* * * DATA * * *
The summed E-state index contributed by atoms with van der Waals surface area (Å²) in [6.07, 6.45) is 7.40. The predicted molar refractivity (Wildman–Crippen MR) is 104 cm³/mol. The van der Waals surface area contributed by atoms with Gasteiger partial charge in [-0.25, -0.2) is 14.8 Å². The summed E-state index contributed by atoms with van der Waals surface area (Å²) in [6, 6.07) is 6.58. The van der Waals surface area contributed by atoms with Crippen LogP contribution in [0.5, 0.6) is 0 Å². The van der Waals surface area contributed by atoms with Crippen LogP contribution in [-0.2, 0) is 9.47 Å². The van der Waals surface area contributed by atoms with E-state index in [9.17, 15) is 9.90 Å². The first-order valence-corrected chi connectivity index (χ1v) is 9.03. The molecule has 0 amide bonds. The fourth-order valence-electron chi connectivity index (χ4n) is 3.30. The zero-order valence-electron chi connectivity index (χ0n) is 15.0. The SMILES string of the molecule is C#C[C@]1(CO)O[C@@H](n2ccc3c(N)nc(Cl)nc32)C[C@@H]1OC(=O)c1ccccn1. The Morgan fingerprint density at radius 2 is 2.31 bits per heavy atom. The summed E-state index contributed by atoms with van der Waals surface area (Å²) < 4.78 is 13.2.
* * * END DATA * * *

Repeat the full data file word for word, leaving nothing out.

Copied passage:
The summed E-state index contributed by atoms with van der Waals surface area (Å²) in [6.07, 6.45) is 7.40. The predicted molar refractivity (Wildman–Crippen MR) is 104 cm³/mol. The van der Waals surface area contributed by atoms with Gasteiger partial charge in [-0.25, -0.2) is 14.8 Å². The summed E-state index contributed by atoms with van der Waals surface area (Å²) in [6, 6.07) is 6.58. The van der Waals surface area contributed by atoms with Crippen LogP contribution in [0.5, 0.6) is 0 Å². The van der Waals surface area contributed by atoms with Crippen LogP contribution in [-0.2, 0) is 9.47 Å². The van der Waals surface area contributed by atoms with E-state index in [9.17, 15) is 9.90 Å². The first-order valence-corrected chi connectivity index (χ1v) is 9.03. The molecule has 0 amide bonds. The fourth-order valence-electron chi connectivity index (χ4n) is 3.30. The zero-order valence-electron chi connectivity index (χ0n) is 15.0. The SMILES string of the molecule is C#C[C@]1(CO)O[C@@H](n2ccc3c(N)nc(Cl)nc32)C[C@@H]1OC(=O)c1ccccn1. The Morgan fingerprint density at radius 2 is 2.31 bits per heavy atom. The summed E-state index contributed by atoms with van der Waals surface area (Å²) < 4.78 is 13.2.